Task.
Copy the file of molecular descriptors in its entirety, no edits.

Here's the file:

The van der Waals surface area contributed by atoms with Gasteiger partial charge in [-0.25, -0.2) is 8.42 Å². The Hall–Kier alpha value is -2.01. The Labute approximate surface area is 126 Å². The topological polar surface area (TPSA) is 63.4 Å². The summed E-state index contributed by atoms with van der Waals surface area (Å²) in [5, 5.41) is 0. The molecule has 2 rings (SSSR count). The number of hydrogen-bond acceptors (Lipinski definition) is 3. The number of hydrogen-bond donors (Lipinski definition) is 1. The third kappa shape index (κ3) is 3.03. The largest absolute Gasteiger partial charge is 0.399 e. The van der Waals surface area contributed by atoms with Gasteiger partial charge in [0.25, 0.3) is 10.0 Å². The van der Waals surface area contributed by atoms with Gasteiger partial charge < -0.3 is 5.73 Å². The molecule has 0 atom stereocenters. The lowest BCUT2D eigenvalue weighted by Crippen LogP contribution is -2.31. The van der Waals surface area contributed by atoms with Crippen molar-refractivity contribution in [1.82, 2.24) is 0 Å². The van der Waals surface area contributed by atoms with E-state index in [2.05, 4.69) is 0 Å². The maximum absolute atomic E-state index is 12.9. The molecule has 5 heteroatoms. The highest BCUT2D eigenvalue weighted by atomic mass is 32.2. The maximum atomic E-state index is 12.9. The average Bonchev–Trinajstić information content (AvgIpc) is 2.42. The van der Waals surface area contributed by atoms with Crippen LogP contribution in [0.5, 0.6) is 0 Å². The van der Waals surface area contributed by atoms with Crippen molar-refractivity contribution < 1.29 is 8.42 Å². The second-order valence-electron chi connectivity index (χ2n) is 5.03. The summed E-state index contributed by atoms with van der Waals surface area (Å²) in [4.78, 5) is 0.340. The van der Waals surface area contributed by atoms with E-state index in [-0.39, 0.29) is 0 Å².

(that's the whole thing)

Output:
The van der Waals surface area contributed by atoms with Gasteiger partial charge in [-0.25, -0.2) is 8.42 Å². The Hall–Kier alpha value is -2.01. The Labute approximate surface area is 126 Å². The topological polar surface area (TPSA) is 63.4 Å². The summed E-state index contributed by atoms with van der Waals surface area (Å²) in [5, 5.41) is 0. The molecule has 2 rings (SSSR count). The number of hydrogen-bond acceptors (Lipinski definition) is 3. The number of hydrogen-bond donors (Lipinski definition) is 1. The third kappa shape index (κ3) is 3.03. The largest absolute Gasteiger partial charge is 0.399 e. The van der Waals surface area contributed by atoms with Gasteiger partial charge in [0.25, 0.3) is 10.0 Å². The van der Waals surface area contributed by atoms with Gasteiger partial charge < -0.3 is 5.73 Å². The molecule has 0 atom stereocenters. The lowest BCUT2D eigenvalue weighted by Crippen LogP contribution is -2.31. The van der Waals surface area contributed by atoms with Crippen molar-refractivity contribution in [1.82, 2.24) is 0 Å². The van der Waals surface area contributed by atoms with E-state index in [2.05, 4.69) is 0 Å². The maximum absolute atomic E-state index is 12.9. The molecule has 5 heteroatoms. The highest BCUT2D eigenvalue weighted by atomic mass is 32.2. The maximum atomic E-state index is 12.9. The average Bonchev–Trinajstić information content (AvgIpc) is 2.42. The van der Waals surface area contributed by atoms with Crippen LogP contribution in [0.5, 0.6) is 0 Å². The van der Waals surface area contributed by atoms with Crippen molar-refractivity contribution < 1.29 is 8.42 Å². The second-order valence-electron chi connectivity index (χ2n) is 5.03. The summed E-state index contributed by atoms with van der Waals surface area (Å²) in [4.78, 5) is 0.340. The van der Waals surface area contributed by atoms with E-state index in [-0.39, 0.29) is 0 Å².